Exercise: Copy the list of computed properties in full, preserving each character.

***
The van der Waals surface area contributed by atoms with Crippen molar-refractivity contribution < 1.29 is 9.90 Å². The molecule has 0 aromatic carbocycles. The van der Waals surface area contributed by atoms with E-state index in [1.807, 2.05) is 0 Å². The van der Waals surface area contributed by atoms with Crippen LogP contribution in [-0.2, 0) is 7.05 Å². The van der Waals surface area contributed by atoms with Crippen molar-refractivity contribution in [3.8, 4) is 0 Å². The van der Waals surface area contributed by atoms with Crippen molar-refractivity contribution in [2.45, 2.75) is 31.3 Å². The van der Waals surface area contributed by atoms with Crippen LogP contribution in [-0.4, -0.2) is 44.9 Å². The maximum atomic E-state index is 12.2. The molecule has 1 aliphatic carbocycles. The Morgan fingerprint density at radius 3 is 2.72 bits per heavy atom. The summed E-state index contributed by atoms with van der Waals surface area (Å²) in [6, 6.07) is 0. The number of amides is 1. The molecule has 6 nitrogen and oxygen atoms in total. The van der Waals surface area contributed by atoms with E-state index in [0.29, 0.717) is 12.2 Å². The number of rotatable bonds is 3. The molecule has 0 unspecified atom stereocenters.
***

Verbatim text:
The van der Waals surface area contributed by atoms with Crippen molar-refractivity contribution < 1.29 is 9.90 Å². The molecule has 0 aromatic carbocycles. The van der Waals surface area contributed by atoms with E-state index in [1.807, 2.05) is 0 Å². The van der Waals surface area contributed by atoms with Crippen LogP contribution in [-0.2, 0) is 7.05 Å². The van der Waals surface area contributed by atoms with Crippen molar-refractivity contribution in [3.8, 4) is 0 Å². The van der Waals surface area contributed by atoms with Crippen molar-refractivity contribution in [2.45, 2.75) is 31.3 Å². The van der Waals surface area contributed by atoms with Crippen LogP contribution in [-0.4, -0.2) is 44.9 Å². The maximum atomic E-state index is 12.2. The molecule has 1 aliphatic carbocycles. The Morgan fingerprint density at radius 3 is 2.72 bits per heavy atom. The summed E-state index contributed by atoms with van der Waals surface area (Å²) in [6, 6.07) is 0. The number of amides is 1. The molecule has 6 nitrogen and oxygen atoms in total. The van der Waals surface area contributed by atoms with E-state index in [0.29, 0.717) is 12.2 Å². The number of rotatable bonds is 3. The molecule has 0 unspecified atom stereocenters.